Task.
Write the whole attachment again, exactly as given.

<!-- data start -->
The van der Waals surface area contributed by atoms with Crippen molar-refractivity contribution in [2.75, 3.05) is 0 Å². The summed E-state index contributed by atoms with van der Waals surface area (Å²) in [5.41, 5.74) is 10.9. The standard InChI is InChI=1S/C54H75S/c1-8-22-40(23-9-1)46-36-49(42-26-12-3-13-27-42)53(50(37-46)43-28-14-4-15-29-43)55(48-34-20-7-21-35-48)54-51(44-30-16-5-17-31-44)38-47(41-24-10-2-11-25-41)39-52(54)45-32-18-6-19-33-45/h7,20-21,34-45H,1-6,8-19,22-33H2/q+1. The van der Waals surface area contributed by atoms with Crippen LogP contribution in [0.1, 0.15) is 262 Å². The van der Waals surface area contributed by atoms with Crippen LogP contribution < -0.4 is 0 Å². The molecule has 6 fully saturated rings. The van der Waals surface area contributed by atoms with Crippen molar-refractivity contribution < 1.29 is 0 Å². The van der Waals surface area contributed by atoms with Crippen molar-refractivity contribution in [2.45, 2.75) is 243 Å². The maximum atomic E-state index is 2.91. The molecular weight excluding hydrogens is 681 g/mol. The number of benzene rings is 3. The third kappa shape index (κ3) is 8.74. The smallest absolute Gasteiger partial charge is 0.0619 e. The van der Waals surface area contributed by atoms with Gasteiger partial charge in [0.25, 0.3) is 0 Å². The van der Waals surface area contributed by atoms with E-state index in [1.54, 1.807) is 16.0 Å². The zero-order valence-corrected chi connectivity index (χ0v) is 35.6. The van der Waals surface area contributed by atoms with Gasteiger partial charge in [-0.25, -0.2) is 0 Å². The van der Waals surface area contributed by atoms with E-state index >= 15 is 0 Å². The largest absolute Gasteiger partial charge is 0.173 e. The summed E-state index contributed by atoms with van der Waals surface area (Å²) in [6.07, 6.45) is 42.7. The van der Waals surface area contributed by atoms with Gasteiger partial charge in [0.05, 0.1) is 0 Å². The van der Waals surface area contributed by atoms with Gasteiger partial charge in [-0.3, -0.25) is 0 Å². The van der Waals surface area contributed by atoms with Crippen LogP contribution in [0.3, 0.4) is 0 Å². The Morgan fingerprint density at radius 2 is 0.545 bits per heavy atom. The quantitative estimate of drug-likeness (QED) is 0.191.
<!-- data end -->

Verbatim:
The van der Waals surface area contributed by atoms with Crippen molar-refractivity contribution in [2.75, 3.05) is 0 Å². The summed E-state index contributed by atoms with van der Waals surface area (Å²) in [5.41, 5.74) is 10.9. The standard InChI is InChI=1S/C54H75S/c1-8-22-40(23-9-1)46-36-49(42-26-12-3-13-27-42)53(50(37-46)43-28-14-4-15-29-43)55(48-34-20-7-21-35-48)54-51(44-30-16-5-17-31-44)38-47(41-24-10-2-11-25-41)39-52(54)45-32-18-6-19-33-45/h7,20-21,34-45H,1-6,8-19,22-33H2/q+1. The van der Waals surface area contributed by atoms with Crippen LogP contribution in [0.1, 0.15) is 262 Å². The van der Waals surface area contributed by atoms with Crippen LogP contribution < -0.4 is 0 Å². The molecule has 6 fully saturated rings. The van der Waals surface area contributed by atoms with Crippen molar-refractivity contribution < 1.29 is 0 Å². The van der Waals surface area contributed by atoms with Crippen molar-refractivity contribution in [2.45, 2.75) is 243 Å². The maximum atomic E-state index is 2.91. The molecular weight excluding hydrogens is 681 g/mol. The number of benzene rings is 3. The third kappa shape index (κ3) is 8.74. The smallest absolute Gasteiger partial charge is 0.0619 e. The van der Waals surface area contributed by atoms with Gasteiger partial charge in [0.25, 0.3) is 0 Å². The van der Waals surface area contributed by atoms with E-state index in [1.54, 1.807) is 16.0 Å². The zero-order valence-corrected chi connectivity index (χ0v) is 35.6. The van der Waals surface area contributed by atoms with Gasteiger partial charge in [-0.25, -0.2) is 0 Å². The van der Waals surface area contributed by atoms with E-state index >= 15 is 0 Å². The largest absolute Gasteiger partial charge is 0.173 e. The summed E-state index contributed by atoms with van der Waals surface area (Å²) in [6.07, 6.45) is 42.7. The van der Waals surface area contributed by atoms with Gasteiger partial charge in [0.05, 0.1) is 0 Å². The van der Waals surface area contributed by atoms with Gasteiger partial charge in [-0.3, -0.25) is 0 Å². The van der Waals surface area contributed by atoms with Crippen LogP contribution in [0.3, 0.4) is 0 Å². The Morgan fingerprint density at radius 2 is 0.545 bits per heavy atom. The quantitative estimate of drug-likeness (QED) is 0.191.